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Figure 1: Ventyx Rendition of PJM and Surrounding Areas

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Table 3 describes the geographic areas associated with the market are bubbles in Figure 1.

Table 3: Market Topology Market Area Name Cincinnati Dakotas FirstEnergy ATSI MISO - Gateway MISO - Indiana MISO - Iowa MISO - Manitoba MISO - Michigan MISO - Minnesota MISO - North Dakota MISO - WI-UPMI PJM - AEP PJM - APS PJM - COMED PJM - South PJM MidAtlantic - E PJM MidAtlantic East PA PJM MidAtlantic SW PJM MidAtlantic West PA Saskatchewan SPP - Central SPP - KSMO SPP - Louisiana SPP - Nebraska Abbreviation CIN Dakotas FE-ATSI MISO-Gat MISO-IN MISO-IA Manitoba MISO-MI MISO-MN MISO-ND WI-UPMI PJM-AEP PJM-APS PJM-CE PJM-S PJM-MidE PJM-EPA PJM-SW PJM-WPA SK-CAN SPP-C SPP-KSMO SPP-LA SPP-NE Market Area Description Duke Energy Ohio and Kentucky North and South Dakotas First Energy - ATSI S Illinois E Missouri (Gateway) Cinergy + Other Indiana Utilities Iowa Manitoba Michigan Electric Coordinated Systems Minnesota MISO North Dakotas Wisconsin-Upper Michigan American Electric Power Allegheny Power System Commonwealth Edison/Northern Illinois Dominion Virginia Power Company PJM MidAtlantic - East of East Interface PJM MidAtlantic - East Pennsylvania PJM MidAtlantic - Southwest PJM MidAtlantic - West Pennsylvania Saskatchewan Power Southwest Power Pool - Central Region Southwest Power Pool - North Louisiana (Non-Entergy) Nebraska Geographic Location OH, KY ND, SD, IA OH, PA IL, MO OH, IN IA MB (Canada) MI MN, WI, ND ND MI, WI VA, OH, IN, KY WV, MD, PA IL VA NJ, PA, DE, MD PA MD, DC PA SK (Canada) LA, MO, OK, TX KS, MO LA NE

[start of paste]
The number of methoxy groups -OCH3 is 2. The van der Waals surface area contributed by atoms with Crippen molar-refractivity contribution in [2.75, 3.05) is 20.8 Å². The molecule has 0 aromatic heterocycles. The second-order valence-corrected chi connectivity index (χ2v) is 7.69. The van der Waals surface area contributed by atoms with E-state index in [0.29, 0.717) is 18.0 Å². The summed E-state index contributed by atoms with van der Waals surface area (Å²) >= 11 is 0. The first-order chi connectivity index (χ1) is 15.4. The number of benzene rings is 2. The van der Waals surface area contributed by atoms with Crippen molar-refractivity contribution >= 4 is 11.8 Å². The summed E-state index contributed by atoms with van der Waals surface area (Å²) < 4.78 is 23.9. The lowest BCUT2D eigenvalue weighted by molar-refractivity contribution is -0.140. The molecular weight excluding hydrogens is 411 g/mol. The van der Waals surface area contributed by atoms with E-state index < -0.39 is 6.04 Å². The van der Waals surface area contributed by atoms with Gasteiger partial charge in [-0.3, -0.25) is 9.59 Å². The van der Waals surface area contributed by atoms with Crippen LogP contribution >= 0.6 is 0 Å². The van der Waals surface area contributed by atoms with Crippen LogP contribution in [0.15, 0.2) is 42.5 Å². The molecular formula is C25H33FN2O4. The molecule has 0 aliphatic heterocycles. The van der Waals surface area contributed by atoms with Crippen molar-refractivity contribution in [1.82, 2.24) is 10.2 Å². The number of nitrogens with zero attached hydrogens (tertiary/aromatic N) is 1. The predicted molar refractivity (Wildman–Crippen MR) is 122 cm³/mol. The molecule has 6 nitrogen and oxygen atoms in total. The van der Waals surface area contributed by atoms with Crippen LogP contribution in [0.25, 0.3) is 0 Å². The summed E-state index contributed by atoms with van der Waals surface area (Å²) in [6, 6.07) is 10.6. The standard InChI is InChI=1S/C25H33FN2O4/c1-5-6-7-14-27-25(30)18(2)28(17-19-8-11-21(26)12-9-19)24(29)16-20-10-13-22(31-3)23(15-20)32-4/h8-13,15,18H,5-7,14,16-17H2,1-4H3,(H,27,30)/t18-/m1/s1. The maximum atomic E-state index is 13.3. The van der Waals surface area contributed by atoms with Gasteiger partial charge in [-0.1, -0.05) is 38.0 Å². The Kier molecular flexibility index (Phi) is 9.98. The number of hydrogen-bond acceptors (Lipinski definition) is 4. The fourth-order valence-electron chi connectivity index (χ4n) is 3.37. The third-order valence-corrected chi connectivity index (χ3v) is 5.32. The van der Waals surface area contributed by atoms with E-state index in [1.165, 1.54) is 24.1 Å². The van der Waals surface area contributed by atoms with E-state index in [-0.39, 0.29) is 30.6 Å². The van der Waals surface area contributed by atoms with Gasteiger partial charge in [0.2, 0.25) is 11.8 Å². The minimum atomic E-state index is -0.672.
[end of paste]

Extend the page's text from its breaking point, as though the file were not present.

MAPP and PATH Lines The assumptions related to the Mid-Atlantic Power Pathway (MAPP) and the Potomac Appalachian Transmission Highline (PATH), being relied upon are: PATH: In-service date: Transfer capability: MAPP: In-service date: Transfer capability: Southwest to East Southwest to South These assumptions were developed by Ventyx.